A fee simple site where you have ownership of the full site gives you more flexibility and freedom to undertaken additions or alterations to your dwelling or new development. The Auckland Unitary Plan now allows for greater development potential in certain zones. If your fee simple site is located within a zone, such as Residential – Terraced Housing and Apartment Building Zone, Residential – Mixed Housing Urban or Residential – Mixed Housing Suburban your site may have options to construct two or more houses in place of one dwelling. However, this development potential maybe reduced or lost if you are on a cross lease site, where your dwelling is linked to other dwellings, infrastructure is shared and you need agreement from another party.

A fee simple site can be more desirable to potential buyers due to the greater degree of freedom available for the use and development of the site. A fee simple site can be more sought after in the market and can attract higher prices than cross lease sites.


What are the costs and who pays?

You can find out more about the cross lease to free hold process in our blog here. Converting your cross leased site to a fee simple site requires a subdivision resource consent application. You can find out more about the Council aspects of the subdivision process here.


In this blog, we focus more on the costs of this subdivision type.



How will you split the costs? Consultation with you cross lease neighbours

All of the owners of your site are affected by this resource consent (subdivision) application. Because of this, your first step should be to talk with the other owners. During this discussion you can discuss the benefits of the subdivision and determine whether they would be interested in undertaking the conversion with you. During this time, you should also be clear on what involvement each party would have in the process and how the costs of the subdivision would be shared. Ultimately all parties are likely to benefit from the conversion of the title to freehold, and it may be appropriate to equally share costs.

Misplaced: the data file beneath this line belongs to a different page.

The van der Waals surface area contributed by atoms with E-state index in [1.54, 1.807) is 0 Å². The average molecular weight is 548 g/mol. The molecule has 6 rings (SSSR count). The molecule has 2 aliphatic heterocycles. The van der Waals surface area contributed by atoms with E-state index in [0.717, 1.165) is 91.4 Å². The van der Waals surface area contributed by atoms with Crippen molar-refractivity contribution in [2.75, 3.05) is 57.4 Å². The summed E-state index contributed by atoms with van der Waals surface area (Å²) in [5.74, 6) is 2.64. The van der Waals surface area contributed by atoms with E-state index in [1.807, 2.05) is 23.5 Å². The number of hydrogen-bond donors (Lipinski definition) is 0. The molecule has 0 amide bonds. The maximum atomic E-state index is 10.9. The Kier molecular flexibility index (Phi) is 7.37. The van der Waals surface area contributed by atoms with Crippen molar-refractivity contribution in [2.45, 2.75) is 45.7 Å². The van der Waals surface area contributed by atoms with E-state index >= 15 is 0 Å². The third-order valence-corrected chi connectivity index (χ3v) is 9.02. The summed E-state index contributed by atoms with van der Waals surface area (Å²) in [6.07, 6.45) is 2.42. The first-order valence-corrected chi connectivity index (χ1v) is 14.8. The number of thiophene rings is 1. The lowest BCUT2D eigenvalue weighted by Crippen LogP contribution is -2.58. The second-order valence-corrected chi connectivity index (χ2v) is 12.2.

Planner

It is important to discuss your proposal with a Planner upfront as Planners manage the resource consent process for you and can help you identify potential issues and risks. You can then make an informed decision to proceed or not. You can also discuss potential lot layouts- for example, how will access, parking, outdoor living and service areas be catered for, where are easements required and who will these be in favour of?